- The Australian Film Television and Radio School Library at Fox Studios, despite the enormous collection of books on film-making, again there were no books on either of these topics of ‘Risk Management’ and ‘Project Management’. Both librarians I consulted were baffled and surprised at finding the knowledge gap when I had asked for information on the topic. They believed they had everything there is to find on film-making in their library, however they did not have what I was looking for, perhaps one of the most important things there is to read about in film.

- On top of that, not many professionals in the industry are willing to talk about their work and government bodies like Screen Australia, are not interested in providing examples of ‘Risk Management Plans’ used on previous films because of ‘privacy’ reasons. I consider this excuse quite poor, since many Project Management and Risk Management students, on most cases, easily ask their industry type for a copy in which it will gladly be provided – in the film industry it is quite closed and unhelpful, well at least in Australia that seems to be the case.

There was one rare instant, while I was studying this topic, in which a lady whose name and ex-employer I won’t mention, was resigning from her job and she forwarded me a small example of a ‘Risk Register’ for a film production. I am very grateful for this information. After viewing the Risk Register I realized, as suspected, that it indeed was very much the same kind of ‘Risk Register’ you would use in ANY business type. Sometimes I find all the secrecy in film unnecessarily!

During my research I created a blue, yellow and grey model based on my own understanding of how the Risk Management Process, the Project Management Process is entwined within the Film-making Process.

Even though the environment/setting of every film changes, there are still certain key aspects of Risk to consider, which are relevant for every film.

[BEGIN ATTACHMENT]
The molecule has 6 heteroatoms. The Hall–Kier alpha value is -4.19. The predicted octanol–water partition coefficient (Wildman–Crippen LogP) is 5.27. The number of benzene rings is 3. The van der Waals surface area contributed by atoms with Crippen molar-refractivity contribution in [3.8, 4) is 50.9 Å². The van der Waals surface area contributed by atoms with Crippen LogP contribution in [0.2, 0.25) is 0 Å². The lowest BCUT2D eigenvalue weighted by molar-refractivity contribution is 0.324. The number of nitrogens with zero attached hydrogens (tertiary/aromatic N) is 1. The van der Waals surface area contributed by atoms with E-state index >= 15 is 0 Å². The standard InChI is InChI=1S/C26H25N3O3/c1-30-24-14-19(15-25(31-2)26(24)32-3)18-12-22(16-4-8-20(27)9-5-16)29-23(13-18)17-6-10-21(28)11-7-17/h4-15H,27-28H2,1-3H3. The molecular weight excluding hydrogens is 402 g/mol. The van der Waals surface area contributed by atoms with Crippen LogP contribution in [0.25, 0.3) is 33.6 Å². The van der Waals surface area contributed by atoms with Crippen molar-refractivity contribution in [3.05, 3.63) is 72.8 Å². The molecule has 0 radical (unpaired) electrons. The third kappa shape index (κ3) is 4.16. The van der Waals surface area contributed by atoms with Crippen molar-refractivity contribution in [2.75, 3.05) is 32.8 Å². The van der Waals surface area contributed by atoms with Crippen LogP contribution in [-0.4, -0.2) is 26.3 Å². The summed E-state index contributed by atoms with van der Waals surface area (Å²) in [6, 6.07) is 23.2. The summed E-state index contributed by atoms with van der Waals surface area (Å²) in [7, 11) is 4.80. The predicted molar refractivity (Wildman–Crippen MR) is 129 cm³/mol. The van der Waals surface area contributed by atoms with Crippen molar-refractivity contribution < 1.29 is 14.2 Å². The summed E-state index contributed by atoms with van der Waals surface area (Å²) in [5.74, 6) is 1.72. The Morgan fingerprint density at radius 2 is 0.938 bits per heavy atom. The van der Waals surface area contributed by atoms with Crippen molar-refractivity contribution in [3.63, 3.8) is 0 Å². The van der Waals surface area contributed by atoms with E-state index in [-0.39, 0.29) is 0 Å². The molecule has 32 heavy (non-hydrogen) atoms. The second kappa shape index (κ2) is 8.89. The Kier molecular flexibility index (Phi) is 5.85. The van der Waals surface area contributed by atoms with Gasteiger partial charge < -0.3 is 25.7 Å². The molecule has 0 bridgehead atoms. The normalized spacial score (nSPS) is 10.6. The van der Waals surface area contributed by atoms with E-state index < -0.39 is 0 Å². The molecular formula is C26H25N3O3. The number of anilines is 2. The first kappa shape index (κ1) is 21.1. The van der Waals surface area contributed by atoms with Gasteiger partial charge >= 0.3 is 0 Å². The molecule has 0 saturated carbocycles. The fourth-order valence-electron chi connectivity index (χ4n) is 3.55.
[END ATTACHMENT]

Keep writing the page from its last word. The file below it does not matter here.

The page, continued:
Even though Risk and Project Management aren’t widely taught at film school, it should be because it actually adds, in a significant way, to a student’s mind, a much better and wholesome understanding and awareness of risks in their industry type, this also adding to a better management and handling of risks overall. Most learning facilities teach their students a widely understood awareness of risk principles applied to their industry type, the film industry should also do the same for the students and filmmakers.

Most people would agree that the film industry is shrouded in secrecy, mystery, exclusivity giving us the impression that the way they run is very different and unique. Through my research I would like to point out that exclusivity and uniqueness is not the case, and that the film industry is just like any other business in the way that it runs and the processes that it uses, only that, when it comes to risk, they may be the biggest risk takers of them all.

I came across Risk Management in Film and Project Management in Film (one of the most highly neglected topics in the world) by mistake, when I decided to apply my business course to the film industry, I realized there were hardly any books or resources published on the topic. I decided to write my own book about it.

Strengthening the CFO’s Role in Strategic Risk Management

Strengthening the CFO’s role in strategic risk management to lead Capital intensive business in market volatility

Capital Intensive Businesses

Capital-intensive business exists with lower margins. Management is always expecting Return on Capital Employed (ROCE) above the cost of capital. The major businesses are Oil & Gas, Infrastructure, Construction, IT etc.

Market Volatility Challenges

Market volatility, ceaseless pressure on margins and demanding stakeholders increase the difficulties of thriving in an increasingly interconnected, interdependent and unpredictable global economy.

Many organizations have yet to adapt to this new state of the economic landscape. Doing nothing is no longer an option – they need to adjust and take action now.

Many organizations are now transforming their businesses to strengthen their organization to save costs, create more client-centricity, restore stakeholder confidence and/or embed new business models.

For many organizations, long-term success depends on the success of these transformation programs. To make it more challenging, the margin for error continues to be small, and the environment in which transformation needs to happen continues to increase in complexity.

Strategic Risk Management

• It’s a process for identifying, assessing, and managing both internal and external events and risks that could impede the achievement of strategy and strategic objectives.

• The ultimate goal is creating and protecting shareholder and stakeholder value.

• It’s a primary component and necessary foundation of the organization’s overall enterprise risk management process.

• It is a component of Enterprises Risk Management (ERM), it is by definition effected by boards of directors, management, and others.

• It requires a strategic view of risk and consideration of how external and internal events or scenarios will affect the ability of the organization to achieve its objectives.